Our heavenly solution

But we eventually realize that the only thing that can save us is something outside ourselves.  Only by the grace and mercy of someone else—Jesus Christ—can we find the cure for our disability.  Our hopeless situation leads us to discover our heavenly solution. 

Scholars believe this lame man had been sitting there for some time.  We’re told in the next chapter that he was over 40 years old.  We don’t know how many years he’d been begging at the temple, but one scholar speculates he might have been sitting at that gate when Mary and Joseph brought Jesus there as a baby.  Or maybe he  was there when the 12-year-old Jesus taught the temple leaders, in that story where Mary and Joseph lost track of where He was (Luke 2:41–52). 

The scholar wonders if he was there when, as an adult, Jesus came to the temple, took the scroll and read from the prophet Isaiah, saying, “In your hearing this word has been fulfilled” (Luke 4:16–30).  He wonders if the man had been there when Jesus rode into Jerusalem on Palm Sunday (John 12:12–19).  In other words, it’s possible to believe this man knew Who Jesus was.  But like many in our world today who have a cursory understanding of Jesus, he had not really experienced Him. 

This solution involves Christ’s followers extending love.

The solution for him—and for people today—requires that Christians extend love.  When Peter and John enter the temple court, they see the lame man and their eyes connect with his.  So he calls out, “Hey, guys, help me.”  There’s no reason to believe this man knows who Peter and John are.  They’re just a couple men who are paying some attention to him.  So he asks if they can give him some money.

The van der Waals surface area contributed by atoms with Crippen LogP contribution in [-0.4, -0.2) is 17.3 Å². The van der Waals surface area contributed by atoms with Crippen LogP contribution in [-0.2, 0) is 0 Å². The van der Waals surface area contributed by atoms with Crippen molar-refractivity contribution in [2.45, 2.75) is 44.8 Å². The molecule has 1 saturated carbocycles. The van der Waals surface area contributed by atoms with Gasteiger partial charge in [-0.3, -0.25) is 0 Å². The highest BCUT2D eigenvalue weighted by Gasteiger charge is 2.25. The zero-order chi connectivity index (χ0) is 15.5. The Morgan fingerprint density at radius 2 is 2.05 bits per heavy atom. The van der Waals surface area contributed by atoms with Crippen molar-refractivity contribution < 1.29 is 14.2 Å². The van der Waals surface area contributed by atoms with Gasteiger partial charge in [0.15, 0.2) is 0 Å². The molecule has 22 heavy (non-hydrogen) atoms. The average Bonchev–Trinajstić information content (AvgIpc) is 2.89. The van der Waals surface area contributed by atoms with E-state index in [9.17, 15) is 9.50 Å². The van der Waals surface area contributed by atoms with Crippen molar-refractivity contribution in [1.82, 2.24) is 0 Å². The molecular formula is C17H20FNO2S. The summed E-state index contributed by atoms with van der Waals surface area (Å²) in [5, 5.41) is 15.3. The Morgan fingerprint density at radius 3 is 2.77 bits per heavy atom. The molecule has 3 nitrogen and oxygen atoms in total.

Peter responds, “I have no silver or gold.”  Now, this doesn’t mean when you see a panhandler in Chicago that this should be your biblical response.  If you’ve got silver and gold, give them some.  But Jesus’ disciples actually didn’t have much money.  Remember, they weren’t working.  They were being cared for by others so they could continue their ministry. 

So Peter tells the man, “I don’t have silver or gold, but I do have something much better.”  This reminds us that while we can and should help with people’s temporal needs, what we have to offer spiritually is greater.  Peter and John knew that even if they gave money—which to be sure would be an act of love—it would only be short-term help.  But more importantly, they realized the man needed Jesus to heal him and set him free.

Consider the love this man was receiving.  First, every day someone carried him to the temple.  That’s love.  Second, he had been getting alms from people.  We don’t know if they were giving out of pity or obligation.  After all, this man was in a perfect spot.  People were headed to church and they knew the Scriptures required the giving of alms to the poor.  He could obviously benefit from the guilt factor.  But the people also might have been filled with compassion for him and gave to him for that reason.

But Peter and John extended love in a different way.  Notice that they weren’t too busy to stop and help this man.  They certainly had places to go and people to see, and even may have had religious obligations, but they stopped anyway and entered into his pain.  They told him to look at them, “and he fixed his attention on them.”

They did not allow their own good to become soured by someone who wasn’t doing as well.  Some of us think that if our life is good, we need to stay away from those who are hurting lest their struggles take away from our happiness.  But Peter and John realized this man needed help.  So they said, “While we can’t help you in the way you think you need, we can help you in a way you’ve never thought of.”